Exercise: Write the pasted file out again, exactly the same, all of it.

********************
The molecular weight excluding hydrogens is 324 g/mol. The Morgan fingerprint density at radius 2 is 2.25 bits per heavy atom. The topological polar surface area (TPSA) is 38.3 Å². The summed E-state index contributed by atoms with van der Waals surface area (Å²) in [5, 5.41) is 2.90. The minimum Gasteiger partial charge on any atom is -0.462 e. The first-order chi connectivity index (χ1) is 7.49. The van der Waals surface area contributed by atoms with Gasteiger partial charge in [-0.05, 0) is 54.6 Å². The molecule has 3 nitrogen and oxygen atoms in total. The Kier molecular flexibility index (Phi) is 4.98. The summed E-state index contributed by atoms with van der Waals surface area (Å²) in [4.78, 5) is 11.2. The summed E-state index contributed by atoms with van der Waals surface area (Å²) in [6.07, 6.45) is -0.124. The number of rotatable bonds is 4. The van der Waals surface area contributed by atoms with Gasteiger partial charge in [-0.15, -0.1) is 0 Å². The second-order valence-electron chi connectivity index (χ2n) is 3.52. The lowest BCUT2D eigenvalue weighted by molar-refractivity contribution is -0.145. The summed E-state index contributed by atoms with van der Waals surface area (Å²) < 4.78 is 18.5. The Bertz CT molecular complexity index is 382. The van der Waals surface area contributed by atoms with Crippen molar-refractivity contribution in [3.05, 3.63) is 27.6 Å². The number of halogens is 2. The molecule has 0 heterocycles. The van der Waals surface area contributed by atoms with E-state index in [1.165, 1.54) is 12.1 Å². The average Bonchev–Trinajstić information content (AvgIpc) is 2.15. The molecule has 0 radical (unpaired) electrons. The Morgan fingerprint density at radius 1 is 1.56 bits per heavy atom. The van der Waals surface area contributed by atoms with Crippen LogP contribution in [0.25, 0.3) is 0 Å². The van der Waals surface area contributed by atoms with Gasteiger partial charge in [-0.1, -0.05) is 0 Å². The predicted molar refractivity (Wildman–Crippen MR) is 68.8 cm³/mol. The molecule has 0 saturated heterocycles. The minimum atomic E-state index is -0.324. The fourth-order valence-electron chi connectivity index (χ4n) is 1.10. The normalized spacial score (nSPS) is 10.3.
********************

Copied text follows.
The molecular weight excluding hydrogens is 324 g/mol. The Morgan fingerprint density at radius 2 is 2.25 bits per heavy atom. The topological polar surface area (TPSA) is 38.3 Å². The summed E-state index contributed by atoms with van der Waals surface area (Å²) in [5, 5.41) is 2.90. The minimum Gasteiger partial charge on any atom is -0.462 e. The first-order chi connectivity index (χ1) is 7.49. The van der Waals surface area contributed by atoms with Gasteiger partial charge in [-0.05, 0) is 54.6 Å². The molecule has 3 nitrogen and oxygen atoms in total. The Kier molecular flexibility index (Phi) is 4.98. The summed E-state index contributed by atoms with van der Waals surface area (Å²) in [4.78, 5) is 11.2. The summed E-state index contributed by atoms with van der Waals surface area (Å²) in [6.07, 6.45) is -0.124. The number of rotatable bonds is 4. The van der Waals surface area contributed by atoms with Gasteiger partial charge in [-0.15, -0.1) is 0 Å². The second-order valence-electron chi connectivity index (χ2n) is 3.52. The lowest BCUT2D eigenvalue weighted by molar-refractivity contribution is -0.145. The summed E-state index contributed by atoms with van der Waals surface area (Å²) < 4.78 is 18.5. The Bertz CT molecular complexity index is 382. The van der Waals surface area contributed by atoms with Crippen molar-refractivity contribution in [3.05, 3.63) is 27.6 Å². The number of halogens is 2. The molecule has 0 heterocycles. The van der Waals surface area contributed by atoms with E-state index in [1.165, 1.54) is 12.1 Å². The average Bonchev–Trinajstić information content (AvgIpc) is 2.15. The molecule has 0 radical (unpaired) electrons. The Morgan fingerprint density at radius 1 is 1.56 bits per heavy atom. The van der Waals surface area contributed by atoms with Crippen LogP contribution in [0.25, 0.3) is 0 Å². The van der Waals surface area contributed by atoms with Gasteiger partial charge in [-0.1, -0.05) is 0 Å². The predicted molar refractivity (Wildman–Crippen MR) is 68.8 cm³/mol. The molecule has 0 saturated heterocycles. The minimum atomic E-state index is -0.324. The fourth-order valence-electron chi connectivity index (χ4n) is 1.10. The normalized spacial score (nSPS) is 10.3.